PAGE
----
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Superbugs galore: Four out of five Americans now prescribed antibiotics each year ... What could possibly go wrong?


(NaturalNews) Four out of five people in the United States are prescribed an antibiotic every year, according to a new study conducted by the Centers for Disease Control and Prevention (CDC), and published in the New England Journal of Medicine.

The findings reflect a steadily increasing rate of antibiotic use over the past several decades, which has led to a corresponding increase in the prevalence of antibiotic-resistant superbugs. The CDC now tracks at least 20 different antibiotic-resistant bacterial strains.

"There are infections out there that have become almost impossible to treat," said Lauri Hicks, one of the study's authors and medical director of the CDC. "We really are on the verge of going down a path where there may be nothing that works. Now we're seeing young, healthy people getting these highly resistant infections requiring hospitalization where in the past a simple oral antibiotic would have taken care of it."

Rates too high in every state

The CDC study, which reviewed a national prescription drug database, was the first to examine antibiotic prescription rates in every state, and among the entire U.S. population. Previous studies have typically looked at specific demographics, such as Medicare patients.

The researchers found that a total of 258 million antibiotic prescriptions were written in the United States in 2010. Given the U.S. population of about 309 million, that comes out to 833 antibiotic prescriptions per 1,000 people. These results varied widely by region, however. Prescription rates in the South were highest, averaging 936 per 1,000 people. They were lowest in the West, averaging 639 per 1,000 people. By state, the highest rates were in West Virginia (1.237 per person) and Kentucky (1.232), while the lowest were in Alaska (0.529), Oregon (0.595) and California (0.6).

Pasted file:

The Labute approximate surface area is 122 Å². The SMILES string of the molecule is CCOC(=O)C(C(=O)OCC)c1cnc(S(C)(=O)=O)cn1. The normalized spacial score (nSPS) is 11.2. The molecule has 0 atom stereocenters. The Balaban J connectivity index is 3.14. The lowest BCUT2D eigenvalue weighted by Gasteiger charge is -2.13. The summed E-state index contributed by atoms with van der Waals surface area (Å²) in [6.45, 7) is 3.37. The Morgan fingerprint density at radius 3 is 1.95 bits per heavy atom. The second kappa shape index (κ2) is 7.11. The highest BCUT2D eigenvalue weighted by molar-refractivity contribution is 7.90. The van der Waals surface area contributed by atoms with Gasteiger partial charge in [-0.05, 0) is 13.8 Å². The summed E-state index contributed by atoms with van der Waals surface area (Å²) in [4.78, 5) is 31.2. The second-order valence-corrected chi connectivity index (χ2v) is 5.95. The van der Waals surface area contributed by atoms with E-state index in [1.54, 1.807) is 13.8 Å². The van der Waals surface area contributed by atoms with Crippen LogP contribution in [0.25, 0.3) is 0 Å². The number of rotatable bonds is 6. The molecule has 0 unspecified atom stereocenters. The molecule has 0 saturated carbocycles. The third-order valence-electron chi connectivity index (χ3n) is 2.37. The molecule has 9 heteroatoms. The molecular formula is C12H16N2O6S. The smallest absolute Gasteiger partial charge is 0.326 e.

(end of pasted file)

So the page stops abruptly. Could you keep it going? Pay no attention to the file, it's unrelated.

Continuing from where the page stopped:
"Why is West Virginia more than double compared to Alaska? I imagine there are provider factors, patient factors and cultural factors that are all shaping the impact," Hicks said.

The relatively high prescribing rates in the South may ultimately be a distraction, however, as many experts warn that even the rates in Western states are likely too high.

Indeed, the data suggests that doctors are not necessarily following the best prescribing practices. For example, they showed that the most commonly prescribed antibiotic was azithromycin, which is known to be regularly given for bronchitis. Yet nearly all bronchitis is viral, and thus does not respond to antibiotics.

"Some of the prescribing may not be warranted," Hicks said.

Reckless prescribing may cause 'end of modern medicine'

The big problem with antibiotic overuse is that it speeds the evolution of drug-resistant bacteria, without providing any justified health benefit.

Because bacteria naturally vary in their resistance to toxic chemicals such as antibiotics, a small number will typically survive a course of antibiotics. By definition, these are the only bacteria to then pass their (drug-resistant) genes on to the next generation.

Experts are sounding increasingly alarmist warning bells about the rising prevalence of superbugs. In November, World Health Organization head Margaret Chan called it "a global health crisis."

"More and more governments recognize (it is) one of the greatest threats to health today."

"Super bugs haunt hospitals and intensive care units all around the world," Chan said, threatening to bring about "a post-antibiotic era, in which common infections will once again kill."

Chan noted that modern medicine is founded on the use of antibiotics. Now-routine procedures such as cancer treatment, surgery and care of premature infants, all require effective antibacterial drugs. The loss of these drugs, she said, "will mean the end of modern medicine as we know it."

That future seems to be fast approaching. According to a recent British government report, the number of people suffering a "significant antibiotic-resistant infection," and the number of people being treated with "last-resort" antibiotics, both increased significantly between 2010 and 2014.

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